Roland Wohlfahrt’s score only temporarily gave the Bavarians the advantage, and this was the very player who will approach the top of the tragic list two weeks later. Red Star took the initiative at Olympic stadium.
Just before the half-time break, Prosinečki passed the ball to Binić, a quick run and a cross at the last goal-post followed, in addition, Darko Pančev accepted the ball – the result was 1-1.
At the beginning of the second half-time, Effenberg (who would cry for a long time inconsolably at Marakana, while the exhilarated fans would run all around him) loses a ball. Pančev served Savićević perfectly, he ran from centre to the penalty area, and was untouchable for Jurgen Kohler and Aumann is powerless- the result was 1:2. Unseen before, 15.000 Red Star fans on the North tribune went delirious.
And it was just the beginning. Fourteen days later everything went perfectly in the first half-time – Mihajlović outsmarted Aumann through a free-kick and Red Star gained a two-goal advantage.
Agony started when Augenthaler’s free-kick went through Stojanović’s arms and legs. Feet went cold, and five minutes later, Manfred Bender scored for a 1-2 result. Bayern evened the result and didn’t intend to stop there. In the last 30 minutes, chances came in a row in front of both goals, and Red Star’s destiny was on a razor’s edge – if Bayern was to score another goal, our team would need two scores to make it to the finals.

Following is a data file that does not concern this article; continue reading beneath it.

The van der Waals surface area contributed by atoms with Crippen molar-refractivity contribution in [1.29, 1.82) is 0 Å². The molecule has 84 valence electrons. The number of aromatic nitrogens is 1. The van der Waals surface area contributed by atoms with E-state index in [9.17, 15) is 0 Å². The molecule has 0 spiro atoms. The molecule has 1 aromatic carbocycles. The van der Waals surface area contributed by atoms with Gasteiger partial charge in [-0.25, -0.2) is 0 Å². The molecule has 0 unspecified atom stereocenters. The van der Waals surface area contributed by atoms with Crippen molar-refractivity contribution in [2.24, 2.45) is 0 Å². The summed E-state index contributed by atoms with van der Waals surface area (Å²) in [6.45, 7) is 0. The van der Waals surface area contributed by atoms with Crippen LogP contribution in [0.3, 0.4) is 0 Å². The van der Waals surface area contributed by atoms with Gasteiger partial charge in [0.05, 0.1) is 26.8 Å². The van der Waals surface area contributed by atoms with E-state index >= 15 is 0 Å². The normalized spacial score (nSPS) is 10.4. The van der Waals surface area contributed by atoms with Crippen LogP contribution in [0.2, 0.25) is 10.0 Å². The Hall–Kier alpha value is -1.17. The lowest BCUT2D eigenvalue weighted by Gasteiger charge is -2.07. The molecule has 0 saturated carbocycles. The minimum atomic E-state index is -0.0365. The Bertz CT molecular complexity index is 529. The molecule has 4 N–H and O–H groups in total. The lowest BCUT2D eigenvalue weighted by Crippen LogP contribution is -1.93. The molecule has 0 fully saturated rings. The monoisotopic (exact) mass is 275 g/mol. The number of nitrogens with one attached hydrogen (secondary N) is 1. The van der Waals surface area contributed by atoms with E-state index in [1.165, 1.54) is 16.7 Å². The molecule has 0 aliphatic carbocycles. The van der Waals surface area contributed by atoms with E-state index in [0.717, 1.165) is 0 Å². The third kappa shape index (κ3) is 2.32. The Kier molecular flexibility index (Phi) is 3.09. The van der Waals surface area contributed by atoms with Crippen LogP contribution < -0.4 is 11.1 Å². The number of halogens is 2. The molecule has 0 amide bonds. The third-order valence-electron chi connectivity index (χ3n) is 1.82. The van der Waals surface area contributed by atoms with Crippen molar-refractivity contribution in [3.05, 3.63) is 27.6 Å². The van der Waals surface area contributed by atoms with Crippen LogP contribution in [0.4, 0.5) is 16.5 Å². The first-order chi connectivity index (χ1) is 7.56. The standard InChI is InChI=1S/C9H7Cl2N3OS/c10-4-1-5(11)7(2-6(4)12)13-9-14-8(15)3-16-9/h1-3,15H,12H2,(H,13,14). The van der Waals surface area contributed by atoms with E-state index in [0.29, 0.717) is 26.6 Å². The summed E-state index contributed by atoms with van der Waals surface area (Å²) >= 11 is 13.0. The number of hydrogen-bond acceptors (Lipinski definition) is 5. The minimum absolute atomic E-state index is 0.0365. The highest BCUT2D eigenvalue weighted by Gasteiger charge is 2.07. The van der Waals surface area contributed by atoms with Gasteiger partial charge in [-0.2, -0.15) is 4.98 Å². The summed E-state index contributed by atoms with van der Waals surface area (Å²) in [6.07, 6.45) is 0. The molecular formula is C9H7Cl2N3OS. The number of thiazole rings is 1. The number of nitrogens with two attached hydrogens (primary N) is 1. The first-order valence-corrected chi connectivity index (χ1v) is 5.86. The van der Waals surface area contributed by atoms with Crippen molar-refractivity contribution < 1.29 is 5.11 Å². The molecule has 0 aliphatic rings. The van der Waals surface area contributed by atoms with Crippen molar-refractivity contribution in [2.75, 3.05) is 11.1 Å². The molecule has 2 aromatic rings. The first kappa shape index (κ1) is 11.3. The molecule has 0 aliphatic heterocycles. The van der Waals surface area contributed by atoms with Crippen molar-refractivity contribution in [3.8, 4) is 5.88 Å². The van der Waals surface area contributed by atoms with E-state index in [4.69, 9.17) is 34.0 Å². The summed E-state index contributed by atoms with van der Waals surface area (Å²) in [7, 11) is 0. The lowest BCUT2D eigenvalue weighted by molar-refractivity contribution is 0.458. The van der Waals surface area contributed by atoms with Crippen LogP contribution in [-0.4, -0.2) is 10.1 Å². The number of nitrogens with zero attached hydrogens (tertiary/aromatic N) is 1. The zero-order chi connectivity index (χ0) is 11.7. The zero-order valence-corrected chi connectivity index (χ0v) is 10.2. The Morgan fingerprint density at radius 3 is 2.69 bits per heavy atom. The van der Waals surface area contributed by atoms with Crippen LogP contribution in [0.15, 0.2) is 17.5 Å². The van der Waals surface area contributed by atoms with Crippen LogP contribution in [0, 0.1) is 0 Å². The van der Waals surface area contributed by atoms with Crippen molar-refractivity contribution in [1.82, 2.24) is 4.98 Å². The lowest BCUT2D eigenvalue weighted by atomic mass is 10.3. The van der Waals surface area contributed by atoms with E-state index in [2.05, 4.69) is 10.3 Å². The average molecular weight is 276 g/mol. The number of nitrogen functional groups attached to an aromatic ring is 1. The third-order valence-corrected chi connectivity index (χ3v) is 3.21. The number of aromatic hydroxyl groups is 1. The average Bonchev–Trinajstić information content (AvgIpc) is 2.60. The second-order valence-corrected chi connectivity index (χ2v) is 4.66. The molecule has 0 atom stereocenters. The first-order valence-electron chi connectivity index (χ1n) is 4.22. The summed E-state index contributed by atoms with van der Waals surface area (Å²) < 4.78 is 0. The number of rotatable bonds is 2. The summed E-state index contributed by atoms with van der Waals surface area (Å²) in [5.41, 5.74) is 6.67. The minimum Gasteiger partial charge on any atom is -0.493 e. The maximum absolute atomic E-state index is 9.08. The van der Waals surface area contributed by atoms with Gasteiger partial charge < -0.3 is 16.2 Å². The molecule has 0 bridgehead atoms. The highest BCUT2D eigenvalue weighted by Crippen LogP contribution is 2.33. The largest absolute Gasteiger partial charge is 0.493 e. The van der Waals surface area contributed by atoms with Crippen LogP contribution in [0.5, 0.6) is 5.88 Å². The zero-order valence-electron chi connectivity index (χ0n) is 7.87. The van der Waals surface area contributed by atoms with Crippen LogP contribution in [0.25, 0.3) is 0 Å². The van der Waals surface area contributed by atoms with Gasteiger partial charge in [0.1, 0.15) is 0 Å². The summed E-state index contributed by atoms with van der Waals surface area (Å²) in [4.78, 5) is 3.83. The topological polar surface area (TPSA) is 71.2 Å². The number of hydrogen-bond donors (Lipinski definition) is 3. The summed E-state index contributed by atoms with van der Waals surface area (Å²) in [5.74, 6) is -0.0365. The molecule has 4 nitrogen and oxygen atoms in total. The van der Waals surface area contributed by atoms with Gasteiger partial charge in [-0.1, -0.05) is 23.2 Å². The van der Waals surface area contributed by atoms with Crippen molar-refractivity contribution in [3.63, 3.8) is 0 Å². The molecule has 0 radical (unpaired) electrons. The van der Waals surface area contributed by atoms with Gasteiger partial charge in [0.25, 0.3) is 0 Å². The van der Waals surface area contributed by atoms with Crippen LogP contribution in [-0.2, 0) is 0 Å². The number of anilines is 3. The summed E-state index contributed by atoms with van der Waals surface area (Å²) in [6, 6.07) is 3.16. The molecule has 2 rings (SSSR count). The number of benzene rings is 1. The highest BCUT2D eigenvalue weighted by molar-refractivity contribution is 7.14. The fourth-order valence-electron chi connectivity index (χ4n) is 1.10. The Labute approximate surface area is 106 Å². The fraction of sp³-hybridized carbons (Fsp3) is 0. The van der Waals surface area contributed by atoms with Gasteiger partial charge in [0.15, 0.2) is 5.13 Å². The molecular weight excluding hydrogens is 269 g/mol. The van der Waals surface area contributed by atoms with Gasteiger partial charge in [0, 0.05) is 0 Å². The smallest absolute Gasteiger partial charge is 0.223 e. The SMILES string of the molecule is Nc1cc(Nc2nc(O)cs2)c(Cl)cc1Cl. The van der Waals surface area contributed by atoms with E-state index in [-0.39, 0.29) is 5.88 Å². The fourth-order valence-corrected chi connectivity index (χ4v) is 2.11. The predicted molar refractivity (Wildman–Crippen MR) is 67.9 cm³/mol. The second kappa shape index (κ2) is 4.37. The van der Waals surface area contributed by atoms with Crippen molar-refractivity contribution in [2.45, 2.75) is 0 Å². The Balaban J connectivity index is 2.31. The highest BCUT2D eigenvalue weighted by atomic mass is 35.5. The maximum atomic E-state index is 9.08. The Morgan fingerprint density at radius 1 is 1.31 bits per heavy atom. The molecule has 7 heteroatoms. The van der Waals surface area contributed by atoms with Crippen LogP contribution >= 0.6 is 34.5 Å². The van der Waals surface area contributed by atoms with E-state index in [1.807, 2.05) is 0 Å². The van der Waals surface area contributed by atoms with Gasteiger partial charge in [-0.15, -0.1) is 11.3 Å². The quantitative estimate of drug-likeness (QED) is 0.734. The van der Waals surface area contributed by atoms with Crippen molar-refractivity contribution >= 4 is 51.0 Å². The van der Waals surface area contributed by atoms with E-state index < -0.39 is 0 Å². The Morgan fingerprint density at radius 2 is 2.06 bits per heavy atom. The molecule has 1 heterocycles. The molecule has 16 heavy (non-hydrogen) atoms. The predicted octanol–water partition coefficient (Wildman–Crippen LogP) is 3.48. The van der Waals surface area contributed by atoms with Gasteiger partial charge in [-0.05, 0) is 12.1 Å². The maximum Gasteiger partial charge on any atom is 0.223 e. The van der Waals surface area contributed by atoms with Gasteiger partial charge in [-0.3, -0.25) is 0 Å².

At that moment, luck was entirely on Red Star’s side: the first match scorer, the scorer in the first match, Wohlfahrt hits the goal-post and the ball returns just between two well-placed Bayern players. Then came the historical moment, Jugović conducted the ball along the diagonal and double-passed with Pančev. Prosinečki took over the ball, passed through the left side of the field and returned the ball to Mihajlović, after whose low cross Augenthaler clumsily starts off, Pančev confused Aumann, and – the sky opened up, the stadium exploded...